The icons - which highlight calories, saturated fat, sodium and sugar per serving plus two (optional) ‘nutrients to encourage’ - will be rolled out across all GMA and Food Marketing Institute (FMI) member products by the end of this year - representing 80% of packaged foods in retail.
They do not - unlike some competing front-of-pack labels - attempt to guide shoppers towards ‘healthier’ products or rank foods as good, bad or ugly, but instead highlight key data from the Nutrition Facts panel to help consumers make informed choices, EVP Sean McBride told FoodNavigator-USA.
“All of the research we’ve seen indicates that consumers don’t want to be told what to do. They want a facts-based scheme, not an interpretive one, because everyone has different priorities. Some people are watching their sodium intakes, other people are looking at fiber, or calories, for example.”
Are the labels ‘working’? And how should we define and measure success?
With this in mind, the success of Facts Up Front will not be measured by the extent to which it alters purchasing patterns or encourages manufacturers to reformulate products, but in terms of consumer understanding, he said.
“Facts Up Front is a tool to help consumers make informed choices, so we will measure its success in terms of whether consumers are aware of it, whether they understand it, whether they use it, and how engaged they are with it. And we’ve discussed these metrics with the FDA to ensure their authority and accuracy.”
Consumers will be surveyed at regular intervals to assess how much progress has been made against these objectives, he said.
As for the scheme’s impact on manufacturers, he added: “Our members have been reformulating their products to reduce saturated fat, sugar and sodium for years. I don’t think Facts up Front is linked to that. It’s a tool for consumers.”
Asked whether Facts Up Front icons had changed shopping patterns, for example by boosting sales of products lower in sodium, sugar or fat than rivals in a given category, the GMA is not collecting this kind of data, he said.
However, it expects to get anecdotal feedback as the roll-out continues.
Women aged 25-49 with school aged children key target group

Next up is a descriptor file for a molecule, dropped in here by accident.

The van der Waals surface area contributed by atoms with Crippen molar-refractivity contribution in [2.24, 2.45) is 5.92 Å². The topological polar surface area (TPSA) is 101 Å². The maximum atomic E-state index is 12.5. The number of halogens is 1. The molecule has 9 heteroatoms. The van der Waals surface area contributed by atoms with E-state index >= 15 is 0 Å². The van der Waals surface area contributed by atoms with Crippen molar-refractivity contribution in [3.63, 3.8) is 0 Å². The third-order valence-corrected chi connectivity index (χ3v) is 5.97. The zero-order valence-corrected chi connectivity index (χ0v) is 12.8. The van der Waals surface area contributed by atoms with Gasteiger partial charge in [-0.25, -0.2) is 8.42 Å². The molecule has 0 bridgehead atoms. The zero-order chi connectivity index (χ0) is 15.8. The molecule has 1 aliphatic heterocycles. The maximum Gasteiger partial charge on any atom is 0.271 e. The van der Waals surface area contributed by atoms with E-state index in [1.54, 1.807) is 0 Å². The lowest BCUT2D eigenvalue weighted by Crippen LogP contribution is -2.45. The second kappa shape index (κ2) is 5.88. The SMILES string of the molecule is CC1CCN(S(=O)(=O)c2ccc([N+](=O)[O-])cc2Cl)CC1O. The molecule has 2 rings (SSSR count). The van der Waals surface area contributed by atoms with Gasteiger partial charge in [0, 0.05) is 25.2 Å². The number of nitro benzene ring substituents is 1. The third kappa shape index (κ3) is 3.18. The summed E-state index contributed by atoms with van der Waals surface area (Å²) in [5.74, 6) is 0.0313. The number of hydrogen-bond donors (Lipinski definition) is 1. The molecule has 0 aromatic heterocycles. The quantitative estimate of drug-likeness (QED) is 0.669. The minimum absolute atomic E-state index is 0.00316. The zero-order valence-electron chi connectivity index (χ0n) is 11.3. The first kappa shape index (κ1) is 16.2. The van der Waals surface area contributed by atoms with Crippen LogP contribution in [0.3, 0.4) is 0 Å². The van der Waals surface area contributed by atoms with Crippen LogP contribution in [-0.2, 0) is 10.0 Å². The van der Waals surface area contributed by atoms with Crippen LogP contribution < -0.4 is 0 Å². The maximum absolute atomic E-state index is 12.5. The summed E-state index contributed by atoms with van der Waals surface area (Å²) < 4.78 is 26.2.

The key aim of the new FactsUpFront.org website is to help raise awareness - particularly among women aged 25-49 with school-aged children - about their daily nutritional needs and how they can use the icons to help meet them.
A nutritional calculator - the most popular part of the site - also allows users generate personalized nutritional goals by entering their age, gender, height, weight and activity levels, reflecting the fact that not everyone’s energy requirements in particular are the same, said McBride.
Another part of the site proving popular is a section showing people how they might boost intakes of ‘nutrients to encourage’ such as potassium, vitamin A and iron, he said.
We are providing consumers with the knowledge and tools they need to build a healthful diet
The next phase of the consumer education program will be an advertising campaign launching in late 2013 or early 2014 coupled with instore marketing and web-based initiatives.
While Facts Up Front has been welcomed by many stakeholders, it has not been met with universal approval, however, with some stakeholders arguing that consumers need a more ‘interpretive’ scheme that alerts busy shoppers to healthier products via stars, icons or colors.
And while the resources section of FactsUpFront.org cites a 2010 Institute of Medicine (IOM) report praising some aspects of the industry-backed scheme, it neglects to mention that the IOM’s final report (published in 2011) recommended a different approach.
The IOM concluded: “It is time for a move away from front-of-package systems that mostly provide nutrition information on foods or beverages but don’t give clear guidance about their healthfulness, and toward one that encourages healthier choices through simplicity, visual clarity, and the ability to convey meaning without written information.”
The IOM’s favored scheme instead ascribes a rating of zero, one, two or three points (or ticks) to any given product depending on whether certain thresholds are met for saturated and trans-fatty acids, sodium and added sugars.
But are the alternatives any better?
As the IOM itself recognizes, however, no FOP scheme is perfect, with simpler schemes often oversimplifying the science, and more complex schemes baffling consumers.
For example, while color-based approaches might appear more consumer-friendly, they have also been criticized for failing to take portion sizes into account or basing their criteria purely on negatives (fat, salt, sugar) rather than positives (fiber, vitamins).
(So diet cola gets a green light because it has no salt, fat or sugar, while cheese gets a red light owing to its fat and sodium content, despite the fact that it also contains beneficial nutrients.)
With no clear consensus on this issue on either side of the Atlantic, scores of different labels are now appearing on foods, from red lights and green dots, to ticks, stars, nutrient density scores, healthy eating logos, Facts Up Front labels and (in Europe) GDA (guideline daily amount) labels.